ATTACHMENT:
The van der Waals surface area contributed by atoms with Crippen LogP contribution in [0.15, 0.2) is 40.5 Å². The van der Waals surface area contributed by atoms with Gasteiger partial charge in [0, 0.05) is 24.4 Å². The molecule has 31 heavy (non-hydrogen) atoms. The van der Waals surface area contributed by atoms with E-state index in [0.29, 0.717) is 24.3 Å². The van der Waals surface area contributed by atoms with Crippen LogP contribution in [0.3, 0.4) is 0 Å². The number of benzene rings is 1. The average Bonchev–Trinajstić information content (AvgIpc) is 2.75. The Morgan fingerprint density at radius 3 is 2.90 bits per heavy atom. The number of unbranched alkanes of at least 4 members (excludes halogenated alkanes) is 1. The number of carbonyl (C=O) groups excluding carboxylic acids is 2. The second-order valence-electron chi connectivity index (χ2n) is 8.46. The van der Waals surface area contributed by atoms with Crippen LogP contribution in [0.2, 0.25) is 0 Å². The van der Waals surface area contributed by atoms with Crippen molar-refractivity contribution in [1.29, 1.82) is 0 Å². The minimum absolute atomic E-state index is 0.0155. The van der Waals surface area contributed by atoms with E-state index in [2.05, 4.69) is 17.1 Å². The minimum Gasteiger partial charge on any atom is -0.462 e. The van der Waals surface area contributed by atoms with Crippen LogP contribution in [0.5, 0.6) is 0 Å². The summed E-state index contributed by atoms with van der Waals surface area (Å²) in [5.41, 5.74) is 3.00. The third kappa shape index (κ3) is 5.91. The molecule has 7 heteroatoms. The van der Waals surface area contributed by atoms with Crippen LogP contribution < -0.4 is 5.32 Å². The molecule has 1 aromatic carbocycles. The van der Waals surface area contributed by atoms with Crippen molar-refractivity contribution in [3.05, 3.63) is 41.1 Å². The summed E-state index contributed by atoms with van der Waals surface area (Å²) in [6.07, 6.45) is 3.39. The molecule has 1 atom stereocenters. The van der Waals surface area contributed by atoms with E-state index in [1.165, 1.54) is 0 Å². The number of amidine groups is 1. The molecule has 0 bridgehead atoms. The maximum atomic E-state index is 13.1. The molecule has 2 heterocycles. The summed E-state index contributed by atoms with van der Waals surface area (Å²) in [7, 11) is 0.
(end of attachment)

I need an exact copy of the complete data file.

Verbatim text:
The van der Waals surface area contributed by atoms with Crippen LogP contribution in [0.15, 0.2) is 40.5 Å². The van der Waals surface area contributed by atoms with Gasteiger partial charge in [0, 0.05) is 24.4 Å². The molecule has 31 heavy (non-hydrogen) atoms. The van der Waals surface area contributed by atoms with E-state index in [0.29, 0.717) is 24.3 Å². The van der Waals surface area contributed by atoms with Crippen LogP contribution in [0.3, 0.4) is 0 Å². The number of benzene rings is 1. The average Bonchev–Trinajstić information content (AvgIpc) is 2.75. The Morgan fingerprint density at radius 3 is 2.90 bits per heavy atom. The number of unbranched alkanes of at least 4 members (excludes halogenated alkanes) is 1. The number of carbonyl (C=O) groups excluding carboxylic acids is 2. The second-order valence-electron chi connectivity index (χ2n) is 8.46. The van der Waals surface area contributed by atoms with Crippen LogP contribution in [0.2, 0.25) is 0 Å². The van der Waals surface area contributed by atoms with Crippen molar-refractivity contribution in [1.29, 1.82) is 0 Å². The minimum absolute atomic E-state index is 0.0155. The van der Waals surface area contributed by atoms with E-state index in [2.05, 4.69) is 17.1 Å². The minimum Gasteiger partial charge on any atom is -0.462 e. The van der Waals surface area contributed by atoms with Crippen LogP contribution in [0.5, 0.6) is 0 Å². The summed E-state index contributed by atoms with van der Waals surface area (Å²) in [5.41, 5.74) is 3.00. The third kappa shape index (κ3) is 5.91. The molecule has 7 heteroatoms. The van der Waals surface area contributed by atoms with Crippen LogP contribution < -0.4 is 5.32 Å². The molecule has 1 aromatic carbocycles. The van der Waals surface area contributed by atoms with Crippen molar-refractivity contribution in [3.05, 3.63) is 41.1 Å². The summed E-state index contributed by atoms with van der Waals surface area (Å²) in [6.07, 6.45) is 3.39. The molecule has 1 atom stereocenters. The van der Waals surface area contributed by atoms with E-state index in [1.165, 1.54) is 0 Å². The number of amidine groups is 1. The molecule has 0 bridgehead atoms. The maximum atomic E-state index is 13.1. The molecule has 2 heterocycles. The summed E-state index contributed by atoms with van der Waals surface area (Å²) in [7, 11) is 0.